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Reading opinion polls in Tehran

I was both fascinated and perplexed by a poll of Iranian voters described on the op-ed page of Monday’s Washington Post. Fascinated, because glimpses into Iranian public opinion are rare; perplexed because the conclusions in the original poll analysis and in the op-ed were at radical variance.

Personally, I haven’t the foggiest idea whether Mahmoud Ahmadinejad’s reelection was valid or fraudulent, which differentiates me from the folks at Terror Free Tomorrow (TFT), who do purport to know. The organization, which seems to be run by fine people, none of whom appears to have a background in public opinion research, polled Iranian voters in May. Based on their survey analysis, they urged Post readers not to “jump to the conclusion that the Iranian presidential elections were fraudulent … they should consider all independent information. The fact may simply be that the reelection of President Ahmadinejad is what the Iranian people wanted.”

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In reading the op-ed, though, I was struck by what was missing — the horserace numbers. In evaluating polls, always “look for the numbers.” When they (or the pollster’s name) are missing, it’s a pretty good bet that the release is a stretch.

In fact, TFT’s original analysis not only failed to focus on Ahmadinejad’s “2 to 1 lead … greater than his actual apparent margin of victory in Friday’s election,” as they did in their op-ed, but also articulated a quite different interpretation of their data.

Terror Free Tomorrow’s pre-election analysis predicted that while Ahmadinejad led, “it appears that none of the presidential candidates will pass the 50 percent threshold needed to automatically win; a second-round runoff between … Ahmadinejad and Mir Hussein Moussavi is likely.”

Indeed, any experienced pollster would suggest an incumbent garnering only a third of the vote was in deep trouble, a conclusion TFT implicitly endorsed in their original report, writing, “A close examination of our survey results reveals that the race may actually be closer than a first look at the numbers would indicate.”

In support of this conclusion, TFT noted that over 60 percent of undecideds “favor political reform and change in the current system.”

Beyond the “undecideds” were 15 percent who refused to answer the vote question — three to 15 times more than refused to answer any other question. What is your best guess? Were those who refused afraid to say they were voting against the incumbent or unwilling to say they were voting against the challenger?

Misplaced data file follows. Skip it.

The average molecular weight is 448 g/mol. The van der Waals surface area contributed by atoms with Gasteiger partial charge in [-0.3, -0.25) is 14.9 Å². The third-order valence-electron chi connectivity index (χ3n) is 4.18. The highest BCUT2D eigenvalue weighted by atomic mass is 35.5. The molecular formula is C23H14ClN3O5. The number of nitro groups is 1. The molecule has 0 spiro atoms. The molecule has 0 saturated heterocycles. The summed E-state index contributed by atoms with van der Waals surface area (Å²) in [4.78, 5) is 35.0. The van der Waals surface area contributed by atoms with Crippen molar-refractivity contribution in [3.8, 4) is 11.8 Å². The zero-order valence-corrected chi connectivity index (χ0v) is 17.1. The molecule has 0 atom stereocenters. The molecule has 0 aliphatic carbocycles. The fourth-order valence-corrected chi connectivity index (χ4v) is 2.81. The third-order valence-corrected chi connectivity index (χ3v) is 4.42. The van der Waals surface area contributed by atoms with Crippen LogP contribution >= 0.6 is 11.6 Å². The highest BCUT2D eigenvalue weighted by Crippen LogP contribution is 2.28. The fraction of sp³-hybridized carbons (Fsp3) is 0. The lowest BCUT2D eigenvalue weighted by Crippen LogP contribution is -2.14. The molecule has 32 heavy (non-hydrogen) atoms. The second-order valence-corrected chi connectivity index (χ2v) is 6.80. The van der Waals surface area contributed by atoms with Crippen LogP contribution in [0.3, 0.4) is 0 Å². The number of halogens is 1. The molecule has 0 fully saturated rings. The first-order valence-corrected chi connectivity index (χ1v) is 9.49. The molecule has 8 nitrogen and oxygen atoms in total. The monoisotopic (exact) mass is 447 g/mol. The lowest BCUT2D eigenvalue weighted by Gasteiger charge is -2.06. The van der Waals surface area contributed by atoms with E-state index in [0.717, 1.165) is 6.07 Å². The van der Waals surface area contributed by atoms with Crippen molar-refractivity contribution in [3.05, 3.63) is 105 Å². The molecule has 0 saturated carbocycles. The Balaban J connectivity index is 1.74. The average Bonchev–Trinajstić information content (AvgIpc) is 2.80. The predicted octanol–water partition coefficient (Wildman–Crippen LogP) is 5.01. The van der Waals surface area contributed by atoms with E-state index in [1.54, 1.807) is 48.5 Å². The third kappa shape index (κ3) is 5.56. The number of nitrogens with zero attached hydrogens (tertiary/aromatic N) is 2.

Without rehearsing other technical flaws, to put the central point bluntly, the same poll cannot both make it appear that the race is close enough to require a runoff and, at the same time, legitimate a 63 percent-34 percent victory by the incumbent. Either the poll analysis was far off the mark or the election was not as fair as TFT would suggest.

Whether or not “the reelection of President Ahmadinejad is what the Iranian people wanted,” TFT demonstrates voters dissent from some, though not all, of his polices. In contrast to their candidate, strong majorities support rapprochement with the United States and the establishment of democratic institutions.

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While a narrow 52 percent majority supports the development of nuclear weapons, 74 percent would have Iran guarantee not to develop nukes in exchange for trade and investment from abroad.

So while a deal on nuclear weapons may be possible with the Iranian people, if not with Ahmadinejad himself, one chilling statistic will send shivers up spines in Jerusalem and elsewhere. Just 27 percent of Iran’s voters would favor a peace treaty with Israel if an independent Palestinian state is established, but 62 percent “oppose any peace treaty” and “favor all Muslims continuing to fight until there is no State of Israel in the Middle East.”

On that issue, Ahmadinejad seems to command a majority.

Mellman is president of The Mellman Group and has worked for Democratic candidates and causes since 1982. Current clients include the majority leaders of both the House and Senate.